The spice route was actually a cluster of routes, different segments of which came to the fore at various times. It ran across an enormous expanse—increasingly more water than land—in Europe and Southeast Asia. Its story is international, involving the participation of Greeks, Indians, Arabs, Chinese, Malay, Africans, Portuguese, Spaniards, the English and Dutch. Recreating it requires historical evidence as well as imagination and Keay is strong on both, as he weaves together new recipes and fashions generated by the craze for spices into larger historical frames. It is a compelling story, one that will make you look at your garam masala with new interest and respect.
The story goes back to lists of merchandise shipped into Sumerian ports from Meluhha (the Indus valley) and the more substantial trade between the Indus civilisation and the Persian Gulf. These were followed by the expeditions launched by the Egyptian Pharaohs. Such early interactions inspired both Herodotus’ stories of a land where birds make nests out of cinnamon and the Biblical tales of Solomon and Sheba.
On the heels of Alexander’s incursion into India, traders from the Graeco-Roman world expanded their business with the East. Keay retraces the voyage of an anonymous Greek who made the trip from the Red Sea to the pepper ports of Kerala, recounted in a remarkably informative, if dispassionate, 1st century AD work called The Periplus of the Erythraean Sea. On the Indian side, there are the references to yavana (western) traders in ancient Tamil poems, hoards of Roman gold coins found in peninsular India, and Mediterranean pottery found at sites such as Arikamedu. What Keay misses is the opening up of the India-Southeast Asia leg of trade, reflected in the mention in ancient Indian texts of Suvarnabhumi—the land of gold.
As the Roman empire made way for the Byzantine, Persians and Arabs took over where the Greeks and Romans left off. There were important innovations such as the lateen sail, magnetic compass and the astrolabe. Seafaring merchants from the Gulf for the first time ventured into Southeast Asia and China. But the precise places from where the spices came still remained largely shrouded in mystery for them.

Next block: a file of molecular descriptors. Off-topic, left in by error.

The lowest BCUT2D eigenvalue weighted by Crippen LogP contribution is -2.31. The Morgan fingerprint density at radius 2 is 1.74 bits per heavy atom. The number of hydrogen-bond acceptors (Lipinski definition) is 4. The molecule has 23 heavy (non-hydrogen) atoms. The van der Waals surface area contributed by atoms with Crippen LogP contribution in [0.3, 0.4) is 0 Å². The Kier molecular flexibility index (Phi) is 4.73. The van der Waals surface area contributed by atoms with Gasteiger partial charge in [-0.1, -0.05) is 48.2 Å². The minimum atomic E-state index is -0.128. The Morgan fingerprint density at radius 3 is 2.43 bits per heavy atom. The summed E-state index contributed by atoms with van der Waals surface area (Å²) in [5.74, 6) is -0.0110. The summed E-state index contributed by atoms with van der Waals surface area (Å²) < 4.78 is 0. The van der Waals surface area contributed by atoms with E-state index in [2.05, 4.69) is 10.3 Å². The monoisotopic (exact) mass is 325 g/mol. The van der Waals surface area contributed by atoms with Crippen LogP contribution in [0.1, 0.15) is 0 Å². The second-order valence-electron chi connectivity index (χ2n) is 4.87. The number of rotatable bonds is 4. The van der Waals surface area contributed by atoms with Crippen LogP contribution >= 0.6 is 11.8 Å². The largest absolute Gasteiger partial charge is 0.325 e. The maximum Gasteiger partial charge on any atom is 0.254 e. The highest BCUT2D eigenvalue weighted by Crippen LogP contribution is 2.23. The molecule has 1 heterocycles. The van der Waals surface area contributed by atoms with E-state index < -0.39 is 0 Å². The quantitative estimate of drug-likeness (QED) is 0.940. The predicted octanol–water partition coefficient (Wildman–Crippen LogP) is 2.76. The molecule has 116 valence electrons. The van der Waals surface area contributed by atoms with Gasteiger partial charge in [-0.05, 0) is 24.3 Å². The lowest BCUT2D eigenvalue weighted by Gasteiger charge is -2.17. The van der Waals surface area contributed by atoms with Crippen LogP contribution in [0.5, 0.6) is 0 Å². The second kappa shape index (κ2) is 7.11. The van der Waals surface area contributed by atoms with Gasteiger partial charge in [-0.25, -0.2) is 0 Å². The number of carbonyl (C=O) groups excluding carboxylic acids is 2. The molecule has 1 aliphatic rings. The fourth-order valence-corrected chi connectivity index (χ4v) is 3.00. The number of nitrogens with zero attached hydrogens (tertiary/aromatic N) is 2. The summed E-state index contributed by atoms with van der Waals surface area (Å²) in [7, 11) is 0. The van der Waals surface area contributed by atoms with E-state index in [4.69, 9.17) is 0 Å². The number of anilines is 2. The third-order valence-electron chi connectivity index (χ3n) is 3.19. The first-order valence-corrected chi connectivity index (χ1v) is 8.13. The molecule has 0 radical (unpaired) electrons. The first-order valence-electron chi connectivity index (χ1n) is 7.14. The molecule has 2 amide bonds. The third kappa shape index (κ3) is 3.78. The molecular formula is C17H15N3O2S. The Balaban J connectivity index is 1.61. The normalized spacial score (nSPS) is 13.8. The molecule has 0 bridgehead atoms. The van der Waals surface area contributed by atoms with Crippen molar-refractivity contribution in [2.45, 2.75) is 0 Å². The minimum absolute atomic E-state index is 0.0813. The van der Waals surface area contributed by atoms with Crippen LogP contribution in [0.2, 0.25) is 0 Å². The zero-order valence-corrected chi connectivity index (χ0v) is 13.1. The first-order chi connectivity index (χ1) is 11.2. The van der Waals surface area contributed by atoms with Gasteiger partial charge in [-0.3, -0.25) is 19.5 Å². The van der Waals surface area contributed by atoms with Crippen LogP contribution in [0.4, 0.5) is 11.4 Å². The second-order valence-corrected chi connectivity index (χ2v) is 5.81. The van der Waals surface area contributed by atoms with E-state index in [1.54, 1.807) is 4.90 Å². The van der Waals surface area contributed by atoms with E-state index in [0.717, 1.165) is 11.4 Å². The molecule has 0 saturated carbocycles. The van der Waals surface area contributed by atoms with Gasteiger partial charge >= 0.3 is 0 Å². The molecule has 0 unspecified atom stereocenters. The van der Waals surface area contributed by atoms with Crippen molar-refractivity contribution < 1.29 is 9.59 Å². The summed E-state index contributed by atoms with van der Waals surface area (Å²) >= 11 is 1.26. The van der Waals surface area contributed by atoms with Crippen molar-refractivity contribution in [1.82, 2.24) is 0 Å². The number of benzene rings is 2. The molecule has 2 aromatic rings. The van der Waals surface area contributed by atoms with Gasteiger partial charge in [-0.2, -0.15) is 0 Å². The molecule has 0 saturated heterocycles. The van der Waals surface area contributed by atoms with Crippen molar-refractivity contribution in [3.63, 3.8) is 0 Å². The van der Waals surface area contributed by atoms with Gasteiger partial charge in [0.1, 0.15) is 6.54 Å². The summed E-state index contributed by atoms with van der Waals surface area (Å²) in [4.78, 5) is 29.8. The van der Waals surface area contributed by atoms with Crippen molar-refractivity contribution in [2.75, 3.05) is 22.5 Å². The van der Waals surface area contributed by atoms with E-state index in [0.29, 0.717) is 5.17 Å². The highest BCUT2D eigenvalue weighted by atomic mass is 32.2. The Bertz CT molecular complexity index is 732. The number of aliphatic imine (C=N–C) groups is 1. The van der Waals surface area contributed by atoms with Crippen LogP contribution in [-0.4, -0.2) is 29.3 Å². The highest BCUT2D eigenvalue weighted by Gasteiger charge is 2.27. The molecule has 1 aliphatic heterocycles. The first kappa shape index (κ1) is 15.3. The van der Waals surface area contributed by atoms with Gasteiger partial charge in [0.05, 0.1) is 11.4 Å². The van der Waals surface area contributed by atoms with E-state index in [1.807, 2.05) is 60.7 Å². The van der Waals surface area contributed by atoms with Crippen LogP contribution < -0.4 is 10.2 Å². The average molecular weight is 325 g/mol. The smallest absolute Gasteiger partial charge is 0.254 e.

The European quest for the spices of the East soon came to be enacted against the backdrop of the Crusades. And extravagant and imprecise as some of their details may have been, the accounts of Ibn Batuta and Marco Polo reflect the eastward extension of geographical knowledge to Southeast Asia. Less known events of the times include the prestige expeditions despatched by the Ming emperor, when Chinese fleets led by General Cheng-ho majestically sailed to the shores of Malaya, Java, Sumatra, Sri Lanka, Hormuz and East Africa.
The exploratory voyages of Cadamosto, Columbus, Dias and da Gama played a crucial role in the meteoric rise of the Portuguese in Indian Ocean trade. Politics and religion became more and more embroiled in the spice story. So did violence, like the gory episodes that punctuated da Gama’s circumnavigation of the Cape of Good Hope and then the Malabar coast.But even as the Portuguese seemed to have eventually grasped the elusive ‘Spice Islands’, they came up against serious competition from the Dutch.
Keay’s story begins with the idyllic image of a ripe fruit of myristica fragrans (from which we get mace and nutmeg) falling to the ground. It ends with the Dutch East India Company killing and enslaving inhabitants of Great Banda island and the eventual decline of the spice trade. Keay warns us that the story of the spice route is not a pretty tale. But this is an understatement: the story of adventure and discovery transmutes into one of greed and brutality. For the Portuguese and the Dutch, there was triumph over the ‘Spice Islands’. But for the people of the Banda islands, there was death and dispossession.